I did want to be like my dad, and I didn’t.
He was unfit; his habits were bad. He was taciturn and moody. There was no vibrancy. He slept most of the time, and when he was awake, he made you feel like you were in his way.
I didn’t want to be like my Dad.
Fathers Day should be a celebration of paternalism and love, but for me it’s a day where I am filled with a hollow sadness and an uncomfortable ache. It’s a stark reminder that my inability to manage a broken relationship has terrible consequences.
Divorces are tough sons of bitches, but divorces with children…now that’s the toughest of them all. One day they are there and the next they are gone. It’s the small things that produce the most damaging shards. The silence around the house, the omission of the once-in-a-while glimpse as they run into the kitchen for food and drink before once again disappearing in their bedroom; the bedtime ritual of storytelling, hugs and kisses and the morning ritual of the second kiss – the one where you pause momentarily to take in the beauty, where you tell yourself “I created that,” before kissing him softly on his forehead so you are careful not to wake him.
In my last blog post I wrote about the new book I had been reading called Cutting: Understanding and Overcoming Self-Mutilation by Steven Levenkron (LINK). I purchased the book because one of my friend’s is a Cutter and I realised that I didn’t know anything about this dark and secretive illness. Everyone has a lack of understanding in something, but if you are close to someone who is a Cutter then you are running the risk of adding to his or her problems through your own personal lack of education.
There were a number of key learning points in the book for me, and I want to share one with you today. If you read my previous blog post you will know that I wrote about some of the key factors that lead to the development of this mental illness, and one of them involves the way you were raised as a child. I have written about this many times before, but I will say it once again, when you become a parent for the first time you do not know what to do. As with anything, your instincts kick in and these instincts are developed from memories that exist from your own upbringing.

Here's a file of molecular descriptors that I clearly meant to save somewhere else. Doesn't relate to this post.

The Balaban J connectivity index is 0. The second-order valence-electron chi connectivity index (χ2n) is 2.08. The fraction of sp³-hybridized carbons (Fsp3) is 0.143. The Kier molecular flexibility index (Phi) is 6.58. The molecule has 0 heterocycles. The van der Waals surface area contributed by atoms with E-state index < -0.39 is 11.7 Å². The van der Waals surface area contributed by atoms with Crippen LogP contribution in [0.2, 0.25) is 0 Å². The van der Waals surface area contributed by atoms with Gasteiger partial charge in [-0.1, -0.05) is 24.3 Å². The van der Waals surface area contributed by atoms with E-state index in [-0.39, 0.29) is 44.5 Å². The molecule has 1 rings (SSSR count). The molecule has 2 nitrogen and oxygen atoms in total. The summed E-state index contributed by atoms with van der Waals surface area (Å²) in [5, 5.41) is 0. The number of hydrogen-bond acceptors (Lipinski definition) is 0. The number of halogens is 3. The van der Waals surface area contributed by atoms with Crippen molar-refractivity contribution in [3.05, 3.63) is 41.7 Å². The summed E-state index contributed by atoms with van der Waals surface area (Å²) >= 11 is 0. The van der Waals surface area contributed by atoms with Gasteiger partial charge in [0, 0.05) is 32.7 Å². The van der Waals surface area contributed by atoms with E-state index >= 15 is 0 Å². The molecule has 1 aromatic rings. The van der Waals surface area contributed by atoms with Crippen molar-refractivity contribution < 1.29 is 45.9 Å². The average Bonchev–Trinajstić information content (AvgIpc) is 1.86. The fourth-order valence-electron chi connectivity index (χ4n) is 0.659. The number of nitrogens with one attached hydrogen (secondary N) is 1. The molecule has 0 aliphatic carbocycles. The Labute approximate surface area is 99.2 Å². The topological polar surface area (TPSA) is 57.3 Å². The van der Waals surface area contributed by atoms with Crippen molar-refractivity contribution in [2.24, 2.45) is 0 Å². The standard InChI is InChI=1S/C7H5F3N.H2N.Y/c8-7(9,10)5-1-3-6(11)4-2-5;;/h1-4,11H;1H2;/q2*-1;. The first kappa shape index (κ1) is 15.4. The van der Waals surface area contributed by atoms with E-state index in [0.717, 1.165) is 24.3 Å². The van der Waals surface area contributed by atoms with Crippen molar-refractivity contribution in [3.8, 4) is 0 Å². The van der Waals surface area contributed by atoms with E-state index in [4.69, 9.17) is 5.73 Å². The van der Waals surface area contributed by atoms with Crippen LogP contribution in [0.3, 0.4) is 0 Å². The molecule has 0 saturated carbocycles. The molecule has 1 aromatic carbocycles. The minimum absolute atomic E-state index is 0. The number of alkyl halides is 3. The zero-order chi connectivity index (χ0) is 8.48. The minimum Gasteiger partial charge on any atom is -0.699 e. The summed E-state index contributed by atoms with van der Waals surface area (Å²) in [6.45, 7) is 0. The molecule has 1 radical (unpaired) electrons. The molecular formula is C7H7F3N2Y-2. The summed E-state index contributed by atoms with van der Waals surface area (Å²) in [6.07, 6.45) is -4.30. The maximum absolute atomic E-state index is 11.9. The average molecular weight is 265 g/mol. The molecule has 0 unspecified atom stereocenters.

Sandwiched in between the beginning and the end, is a lot of stuff that equates to the sum total of your life. Somewhere in between all of this stuff will be the remnants of a few vital choices. One of these vital choices is how you earn money, more notably known as your choice of career.
A full week consists of seven 24-hr days or 168-hrs. Let’s break this down and examine it in a little bit more detail. The experts will have you believe that you need at least eight-hours sleep per night (7×8=56). At my pomp I was working 12-hrs per day five days per week (5×12=60). So I spent 116-hrs of my 168-hr week either sleeping or working. Logic dictates that if I am going to spend 70% of my time either sleeping or working, then I need to invest in a very comfortable bed, immerse myself in a career that I derive pleasure from and surround myself with people that I connect with.